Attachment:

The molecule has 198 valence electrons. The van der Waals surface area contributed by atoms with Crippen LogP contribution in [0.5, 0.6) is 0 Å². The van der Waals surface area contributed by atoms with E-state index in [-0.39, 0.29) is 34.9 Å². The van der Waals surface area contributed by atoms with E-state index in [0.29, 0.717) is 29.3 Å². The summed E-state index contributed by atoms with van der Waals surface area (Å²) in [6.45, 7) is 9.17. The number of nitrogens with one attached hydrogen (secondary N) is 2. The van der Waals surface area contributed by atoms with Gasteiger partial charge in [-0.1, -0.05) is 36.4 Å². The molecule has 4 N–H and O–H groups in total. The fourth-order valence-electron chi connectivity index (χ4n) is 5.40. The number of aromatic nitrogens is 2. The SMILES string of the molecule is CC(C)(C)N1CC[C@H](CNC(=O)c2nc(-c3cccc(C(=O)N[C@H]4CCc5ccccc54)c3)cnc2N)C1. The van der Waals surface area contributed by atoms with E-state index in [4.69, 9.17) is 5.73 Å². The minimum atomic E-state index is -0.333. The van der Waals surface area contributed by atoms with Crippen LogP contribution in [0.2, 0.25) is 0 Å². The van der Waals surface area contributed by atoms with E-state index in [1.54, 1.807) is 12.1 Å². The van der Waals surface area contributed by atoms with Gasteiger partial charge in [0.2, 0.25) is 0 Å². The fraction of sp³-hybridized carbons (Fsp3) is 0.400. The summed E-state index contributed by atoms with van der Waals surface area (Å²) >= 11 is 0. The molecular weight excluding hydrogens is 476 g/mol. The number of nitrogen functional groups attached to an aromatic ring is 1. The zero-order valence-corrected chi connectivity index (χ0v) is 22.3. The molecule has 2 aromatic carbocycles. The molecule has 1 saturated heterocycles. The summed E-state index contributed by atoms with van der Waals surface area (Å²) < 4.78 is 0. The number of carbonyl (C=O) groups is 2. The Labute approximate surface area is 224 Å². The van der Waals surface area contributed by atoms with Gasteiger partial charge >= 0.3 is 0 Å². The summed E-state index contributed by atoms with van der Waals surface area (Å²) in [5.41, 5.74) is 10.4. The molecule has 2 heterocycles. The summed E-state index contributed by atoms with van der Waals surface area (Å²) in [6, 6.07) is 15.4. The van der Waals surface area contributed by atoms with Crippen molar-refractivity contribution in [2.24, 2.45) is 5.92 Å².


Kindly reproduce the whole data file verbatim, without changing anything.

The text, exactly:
The molecule has 198 valence electrons. The van der Waals surface area contributed by atoms with Crippen LogP contribution in [0.5, 0.6) is 0 Å². The van der Waals surface area contributed by atoms with E-state index in [-0.39, 0.29) is 34.9 Å². The van der Waals surface area contributed by atoms with E-state index in [0.29, 0.717) is 29.3 Å². The summed E-state index contributed by atoms with van der Waals surface area (Å²) in [6.45, 7) is 9.17. The number of nitrogens with one attached hydrogen (secondary N) is 2. The van der Waals surface area contributed by atoms with Gasteiger partial charge in [-0.1, -0.05) is 36.4 Å². The molecule has 4 N–H and O–H groups in total. The fourth-order valence-electron chi connectivity index (χ4n) is 5.40. The number of aromatic nitrogens is 2. The SMILES string of the molecule is CC(C)(C)N1CC[C@H](CNC(=O)c2nc(-c3cccc(C(=O)N[C@H]4CCc5ccccc54)c3)cnc2N)C1. The van der Waals surface area contributed by atoms with E-state index in [4.69, 9.17) is 5.73 Å². The minimum atomic E-state index is -0.333. The van der Waals surface area contributed by atoms with Crippen LogP contribution in [0.2, 0.25) is 0 Å². The van der Waals surface area contributed by atoms with E-state index in [1.54, 1.807) is 12.1 Å². The van der Waals surface area contributed by atoms with Gasteiger partial charge in [0.2, 0.25) is 0 Å². The fraction of sp³-hybridized carbons (Fsp3) is 0.400. The summed E-state index contributed by atoms with van der Waals surface area (Å²) >= 11 is 0. The molecular weight excluding hydrogens is 476 g/mol. The number of nitrogen functional groups attached to an aromatic ring is 1. The zero-order valence-corrected chi connectivity index (χ0v) is 22.3. The molecule has 2 aromatic carbocycles. The molecule has 1 saturated heterocycles. The summed E-state index contributed by atoms with van der Waals surface area (Å²) < 4.78 is 0. The number of carbonyl (C=O) groups is 2. The Labute approximate surface area is 224 Å². The van der Waals surface area contributed by atoms with Gasteiger partial charge >= 0.3 is 0 Å². The summed E-state index contributed by atoms with van der Waals surface area (Å²) in [5.41, 5.74) is 10.4. The molecule has 2 heterocycles. The summed E-state index contributed by atoms with van der Waals surface area (Å²) in [6, 6.07) is 15.4. The van der Waals surface area contributed by atoms with Crippen molar-refractivity contribution in [2.24, 2.45) is 5.92 Å².